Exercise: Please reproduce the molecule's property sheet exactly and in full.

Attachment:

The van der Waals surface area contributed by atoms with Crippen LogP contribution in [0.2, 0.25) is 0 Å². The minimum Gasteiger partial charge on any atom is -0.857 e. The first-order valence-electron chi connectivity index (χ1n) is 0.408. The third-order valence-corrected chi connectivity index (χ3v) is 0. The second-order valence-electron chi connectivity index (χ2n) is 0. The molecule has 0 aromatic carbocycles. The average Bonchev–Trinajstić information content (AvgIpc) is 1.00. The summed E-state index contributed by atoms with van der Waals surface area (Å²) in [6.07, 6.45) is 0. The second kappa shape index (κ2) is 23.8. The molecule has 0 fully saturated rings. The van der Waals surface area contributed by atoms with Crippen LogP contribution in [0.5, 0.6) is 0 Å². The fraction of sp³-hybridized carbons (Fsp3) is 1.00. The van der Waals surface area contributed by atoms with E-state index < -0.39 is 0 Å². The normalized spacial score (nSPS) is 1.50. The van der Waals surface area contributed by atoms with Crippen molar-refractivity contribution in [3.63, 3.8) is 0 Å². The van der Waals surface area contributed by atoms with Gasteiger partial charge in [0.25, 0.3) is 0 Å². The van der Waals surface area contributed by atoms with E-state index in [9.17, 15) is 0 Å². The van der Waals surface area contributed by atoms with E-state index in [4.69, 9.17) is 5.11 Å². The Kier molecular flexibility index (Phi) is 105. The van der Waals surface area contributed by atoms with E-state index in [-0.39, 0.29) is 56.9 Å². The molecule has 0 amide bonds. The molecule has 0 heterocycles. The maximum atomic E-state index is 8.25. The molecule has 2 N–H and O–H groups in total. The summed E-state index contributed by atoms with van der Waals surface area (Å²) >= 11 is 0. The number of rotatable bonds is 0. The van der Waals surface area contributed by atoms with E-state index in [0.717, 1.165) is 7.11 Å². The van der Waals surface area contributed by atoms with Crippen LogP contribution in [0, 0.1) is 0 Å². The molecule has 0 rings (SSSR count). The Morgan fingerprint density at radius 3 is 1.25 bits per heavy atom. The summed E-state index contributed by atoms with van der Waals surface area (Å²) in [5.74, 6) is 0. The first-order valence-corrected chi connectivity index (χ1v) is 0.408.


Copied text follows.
The van der Waals surface area contributed by atoms with Crippen LogP contribution in [0.2, 0.25) is 0 Å². The minimum Gasteiger partial charge on any atom is -0.857 e. The first-order valence-electron chi connectivity index (χ1n) is 0.408. The third-order valence-corrected chi connectivity index (χ3v) is 0. The second-order valence-electron chi connectivity index (χ2n) is 0. The molecule has 0 aromatic carbocycles. The average Bonchev–Trinajstić information content (AvgIpc) is 1.00. The summed E-state index contributed by atoms with van der Waals surface area (Å²) in [6.07, 6.45) is 0. The second kappa shape index (κ2) is 23.8. The molecule has 0 fully saturated rings. The van der Waals surface area contributed by atoms with Crippen LogP contribution in [0.5, 0.6) is 0 Å². The fraction of sp³-hybridized carbons (Fsp3) is 1.00. The van der Waals surface area contributed by atoms with E-state index < -0.39 is 0 Å². The normalized spacial score (nSPS) is 1.50. The van der Waals surface area contributed by atoms with Crippen molar-refractivity contribution in [3.63, 3.8) is 0 Å². The van der Waals surface area contributed by atoms with Gasteiger partial charge in [0.25, 0.3) is 0 Å². The van der Waals surface area contributed by atoms with E-state index in [9.17, 15) is 0 Å². The van der Waals surface area contributed by atoms with E-state index in [4.69, 9.17) is 5.11 Å². The Kier molecular flexibility index (Phi) is 105. The van der Waals surface area contributed by atoms with E-state index in [-0.39, 0.29) is 56.9 Å². The molecule has 0 amide bonds. The molecule has 0 heterocycles. The maximum atomic E-state index is 8.25. The molecule has 2 N–H and O–H groups in total. The summed E-state index contributed by atoms with van der Waals surface area (Å²) >= 11 is 0. The number of rotatable bonds is 0. The van der Waals surface area contributed by atoms with E-state index in [0.717, 1.165) is 7.11 Å². The van der Waals surface area contributed by atoms with Crippen LogP contribution in [0, 0.1) is 0 Å². The molecule has 0 rings (SSSR count). The Morgan fingerprint density at radius 3 is 1.25 bits per heavy atom. The summed E-state index contributed by atoms with van der Waals surface area (Å²) in [5.74, 6) is 0. The first-order valence-corrected chi connectivity index (χ1v) is 0.408.